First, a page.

Settling into a New ‘Normal’ – Lessons, Reflections, Adventures

The past few weeks in Mumbai have been amazing to say the least. It’s been great finding my bearings and slipping into the rhythm of this city.  I’ve really welcomed this change in pace. Although I love the laid-back lifestyle in New Zealand, the constant hustle and bustle of this city has been exhilarating – from the arts festivals to the daily street vendors to the chaotic rickshaw rides I take every day, I am in constant awe of everything this vibrant city has to offer! The past few weeks have been filled with so many incredible experiences, people, and memories that I will cherish for a lifetime. It’s difficult to communicate how impactful my time in India has been– but let me try my best by updating you on some of the highlights and key reflections I’ve had over the past few weeks.

Interning at the Vipla Foundation – Lessons and Reflections

I’ve now settled into my role as an intern at the Vipla Foundation, working in their anti-human trafficking initiatives team. I work with the organisation’s Head of Legal on a range of legal research and writing tasks that help advocate for women and children who have been sex trafficked. The law governing this area in India is very complex, and different to New Zealand given that prostitution as an act is illegal India. However, it has been promising to see how robust the legislation is here. The law not only supports the prosecution of perpetrators but also has a rehabilitative arm, which focuses on ensuring that women who are trafficked receive proper care following their rescue to mitigate any vulnerabilities that may leave them susceptible to re-trafficking in the future.

It has been important to me to share the work that the Vipla Foundation do, as they engage with stakeholders across many industries and sectors. The organisation not only undertakes victim inquiries for the court, but also runs trainings for the Mumbai Police so they know what to look out for when they come across a sex trafficking case. They also run educational workshops for victims and vulnerable women and hold panels to raise awareness on the issue, which in turn helps to de-stigmatise talking about sex trafficking in communities. While this work has been incredibly rewarding, it has equally been quite emotionally taxing. Reading through hundreds of case studies detailing these women’s experiences has been difficult and at times I feel helpless and wish I could do more to support them. It has also brought to the forefront of my mind, the incredible sense of privilege I have. The fact that I have a loving family who are financially stable and can encourage my pursuit for higher education is what many of the women who are sex trafficked do not have and are key vulnerabilities that lead them into sex trafficking in the first place.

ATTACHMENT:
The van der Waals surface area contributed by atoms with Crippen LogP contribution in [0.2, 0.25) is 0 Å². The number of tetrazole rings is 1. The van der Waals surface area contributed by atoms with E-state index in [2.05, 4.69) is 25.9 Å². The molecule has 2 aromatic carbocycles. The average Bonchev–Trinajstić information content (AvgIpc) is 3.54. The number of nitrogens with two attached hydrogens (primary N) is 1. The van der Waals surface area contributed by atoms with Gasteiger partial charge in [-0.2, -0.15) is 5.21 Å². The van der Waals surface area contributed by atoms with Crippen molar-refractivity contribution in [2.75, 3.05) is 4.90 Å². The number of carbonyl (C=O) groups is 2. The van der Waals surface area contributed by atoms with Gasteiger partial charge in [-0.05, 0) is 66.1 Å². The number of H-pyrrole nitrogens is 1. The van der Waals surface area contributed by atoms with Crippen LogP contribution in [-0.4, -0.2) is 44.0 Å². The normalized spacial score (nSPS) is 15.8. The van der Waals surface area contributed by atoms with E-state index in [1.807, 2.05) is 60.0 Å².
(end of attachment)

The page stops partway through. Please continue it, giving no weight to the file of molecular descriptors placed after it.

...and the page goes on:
I think it is also important to note that the Western media perpetuate an image of India as a society and community who do not care about these issues. While I do agree that the legal system needs be strengthened, the work of NGOs like the Vipla Foundation should not go unnoticed. I have seen first-hand, how many passionate advocates there are in this industry and many others who work day in and day out on a multitude of causes. They are change-makers, and I would encourage everyone to consume their media critically and if possible, to visit India themselves for a true representation of what the country has to offer, as the heart and soul of this country is unlike any other I have visited.

Delhi and Agra – Interstate Adventures

Aside from my internship, the past few weeks have also been filled with adventures as we embarked on our first trip outside of Mumbai! We travelled to Delhi and Agra over the weekend, and it was truly amazing to see more of what India has to offer. Something I’ve appreciated during my time here is the diversity seen between each state or territory. The people, food, cultural history, and climate differ greatly according to where you visit, so it was a great privilege to step outside of Mumbai and learn more about the rich culture and history of both New Delhi and Agra.

We visited many incredible historical sites during this weekend. We started off in New Delhi and visited Qutub Minar, also known as “victory tower”, built in 1193 by the Muslim conquerors of Delhi. We also managed to squeeze in looking at Parliament House and driving past India Gate during sunset which was breath-taking. The next day we began our 4-hour drive to Agra to see the Agra Fort and the Taj Mahal. We managed to see the Taj Mahal at sunset, and I think it’s safe to say that words and pictures could not do that experience justice. I have been wanting to see the Taj Mahal since I was a little girl, so it was a very special experience to tick that off the bucket list and share that experience with 14 other people who were just as excited to be there as I was.

After a whirlwind of a weekend, we made our way back to Mumbai on Sunday night, filled with a new sense of excitement, adventure, and a deeper understanding of India than we had just a few days prior – ready to settle into our new normal again for the work week to come.

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